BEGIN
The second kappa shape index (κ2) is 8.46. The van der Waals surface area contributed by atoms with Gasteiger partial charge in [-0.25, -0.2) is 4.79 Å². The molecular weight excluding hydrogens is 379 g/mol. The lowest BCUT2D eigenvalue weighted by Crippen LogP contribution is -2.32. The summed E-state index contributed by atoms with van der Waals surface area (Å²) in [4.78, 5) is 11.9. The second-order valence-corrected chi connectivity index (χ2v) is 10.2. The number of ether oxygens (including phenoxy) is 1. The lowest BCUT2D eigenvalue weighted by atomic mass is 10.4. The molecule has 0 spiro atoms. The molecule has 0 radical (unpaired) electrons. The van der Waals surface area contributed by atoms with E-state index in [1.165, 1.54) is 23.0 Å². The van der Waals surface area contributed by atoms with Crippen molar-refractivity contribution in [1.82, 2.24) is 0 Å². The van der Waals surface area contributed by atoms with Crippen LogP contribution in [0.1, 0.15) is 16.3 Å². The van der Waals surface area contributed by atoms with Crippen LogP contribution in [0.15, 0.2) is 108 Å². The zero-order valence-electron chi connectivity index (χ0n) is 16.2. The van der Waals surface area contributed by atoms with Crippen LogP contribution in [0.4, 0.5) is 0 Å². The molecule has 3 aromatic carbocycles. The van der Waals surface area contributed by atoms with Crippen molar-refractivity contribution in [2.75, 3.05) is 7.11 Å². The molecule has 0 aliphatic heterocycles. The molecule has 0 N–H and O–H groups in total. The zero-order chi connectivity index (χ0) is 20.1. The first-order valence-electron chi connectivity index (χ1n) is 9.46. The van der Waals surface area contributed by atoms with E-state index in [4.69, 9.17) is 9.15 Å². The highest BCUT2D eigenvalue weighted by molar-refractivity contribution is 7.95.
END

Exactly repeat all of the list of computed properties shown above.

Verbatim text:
The second kappa shape index (κ2) is 8.46. The van der Waals surface area contributed by atoms with Gasteiger partial charge in [-0.25, -0.2) is 4.79 Å². The molecular weight excluding hydrogens is 379 g/mol. The lowest BCUT2D eigenvalue weighted by Crippen LogP contribution is -2.32. The summed E-state index contributed by atoms with van der Waals surface area (Å²) in [4.78, 5) is 11.9. The second-order valence-corrected chi connectivity index (χ2v) is 10.2. The number of ether oxygens (including phenoxy) is 1. The lowest BCUT2D eigenvalue weighted by atomic mass is 10.4. The molecule has 0 spiro atoms. The molecule has 0 radical (unpaired) electrons. The van der Waals surface area contributed by atoms with E-state index in [1.165, 1.54) is 23.0 Å². The van der Waals surface area contributed by atoms with Crippen molar-refractivity contribution in [1.82, 2.24) is 0 Å². The van der Waals surface area contributed by atoms with Crippen LogP contribution in [0.1, 0.15) is 16.3 Å². The van der Waals surface area contributed by atoms with Crippen LogP contribution in [0.15, 0.2) is 108 Å². The zero-order valence-electron chi connectivity index (χ0n) is 16.2. The van der Waals surface area contributed by atoms with Crippen LogP contribution in [0.4, 0.5) is 0 Å². The molecule has 3 aromatic carbocycles. The van der Waals surface area contributed by atoms with Crippen molar-refractivity contribution in [2.75, 3.05) is 7.11 Å². The molecule has 0 aliphatic heterocycles. The molecule has 0 N–H and O–H groups in total. The zero-order chi connectivity index (χ0) is 20.1. The first-order valence-electron chi connectivity index (χ1n) is 9.46. The van der Waals surface area contributed by atoms with E-state index in [4.69, 9.17) is 9.15 Å². The highest BCUT2D eigenvalue weighted by molar-refractivity contribution is 7.95.